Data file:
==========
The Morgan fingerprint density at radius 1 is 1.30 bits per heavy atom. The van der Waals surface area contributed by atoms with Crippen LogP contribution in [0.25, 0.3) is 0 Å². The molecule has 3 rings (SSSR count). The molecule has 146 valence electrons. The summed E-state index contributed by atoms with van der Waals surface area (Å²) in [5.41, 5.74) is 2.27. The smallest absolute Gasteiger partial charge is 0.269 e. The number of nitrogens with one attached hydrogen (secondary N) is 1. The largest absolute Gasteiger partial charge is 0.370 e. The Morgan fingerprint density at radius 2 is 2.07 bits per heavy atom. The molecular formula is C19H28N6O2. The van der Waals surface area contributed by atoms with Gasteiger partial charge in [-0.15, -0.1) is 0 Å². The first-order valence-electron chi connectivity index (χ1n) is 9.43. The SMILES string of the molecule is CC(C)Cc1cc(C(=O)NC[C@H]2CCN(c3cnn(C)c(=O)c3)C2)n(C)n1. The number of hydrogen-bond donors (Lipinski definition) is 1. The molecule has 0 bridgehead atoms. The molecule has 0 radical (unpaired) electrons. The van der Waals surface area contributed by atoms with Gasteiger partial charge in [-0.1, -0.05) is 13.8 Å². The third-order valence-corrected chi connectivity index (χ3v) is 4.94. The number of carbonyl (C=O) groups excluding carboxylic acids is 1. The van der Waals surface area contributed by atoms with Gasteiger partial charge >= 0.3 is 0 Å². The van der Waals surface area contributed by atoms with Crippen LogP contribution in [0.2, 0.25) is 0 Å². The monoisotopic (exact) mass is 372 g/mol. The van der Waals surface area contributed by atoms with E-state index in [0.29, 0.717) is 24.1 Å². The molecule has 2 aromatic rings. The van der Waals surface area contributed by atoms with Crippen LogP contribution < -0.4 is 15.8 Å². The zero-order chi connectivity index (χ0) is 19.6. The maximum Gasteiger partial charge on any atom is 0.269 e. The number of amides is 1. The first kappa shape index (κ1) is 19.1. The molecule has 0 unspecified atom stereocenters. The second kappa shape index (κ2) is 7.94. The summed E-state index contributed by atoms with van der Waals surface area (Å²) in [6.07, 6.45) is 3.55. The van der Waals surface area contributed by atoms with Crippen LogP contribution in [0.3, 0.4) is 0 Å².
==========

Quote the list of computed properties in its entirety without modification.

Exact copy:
The Morgan fingerprint density at radius 1 is 1.30 bits per heavy atom. The van der Waals surface area contributed by atoms with Crippen LogP contribution in [0.25, 0.3) is 0 Å². The molecule has 3 rings (SSSR count). The molecule has 146 valence electrons. The summed E-state index contributed by atoms with van der Waals surface area (Å²) in [5.41, 5.74) is 2.27. The smallest absolute Gasteiger partial charge is 0.269 e. The number of nitrogens with one attached hydrogen (secondary N) is 1. The largest absolute Gasteiger partial charge is 0.370 e. The Morgan fingerprint density at radius 2 is 2.07 bits per heavy atom. The molecular formula is C19H28N6O2. The van der Waals surface area contributed by atoms with Gasteiger partial charge in [-0.15, -0.1) is 0 Å². The first-order valence-electron chi connectivity index (χ1n) is 9.43. The SMILES string of the molecule is CC(C)Cc1cc(C(=O)NC[C@H]2CCN(c3cnn(C)c(=O)c3)C2)n(C)n1. The number of hydrogen-bond donors (Lipinski definition) is 1. The molecule has 0 bridgehead atoms. The molecule has 0 radical (unpaired) electrons. The van der Waals surface area contributed by atoms with Gasteiger partial charge in [-0.1, -0.05) is 13.8 Å². The third-order valence-corrected chi connectivity index (χ3v) is 4.94. The number of carbonyl (C=O) groups excluding carboxylic acids is 1. The van der Waals surface area contributed by atoms with Gasteiger partial charge >= 0.3 is 0 Å². The van der Waals surface area contributed by atoms with Crippen LogP contribution in [0.2, 0.25) is 0 Å². The monoisotopic (exact) mass is 372 g/mol. The van der Waals surface area contributed by atoms with E-state index in [0.29, 0.717) is 24.1 Å². The molecule has 2 aromatic rings. The van der Waals surface area contributed by atoms with Crippen LogP contribution < -0.4 is 15.8 Å². The zero-order chi connectivity index (χ0) is 19.6. The maximum Gasteiger partial charge on any atom is 0.269 e. The number of amides is 1. The first kappa shape index (κ1) is 19.1. The molecule has 0 unspecified atom stereocenters. The second kappa shape index (κ2) is 7.94. The summed E-state index contributed by atoms with van der Waals surface area (Å²) in [6.07, 6.45) is 3.55. The van der Waals surface area contributed by atoms with Crippen LogP contribution in [0.3, 0.4) is 0 Å².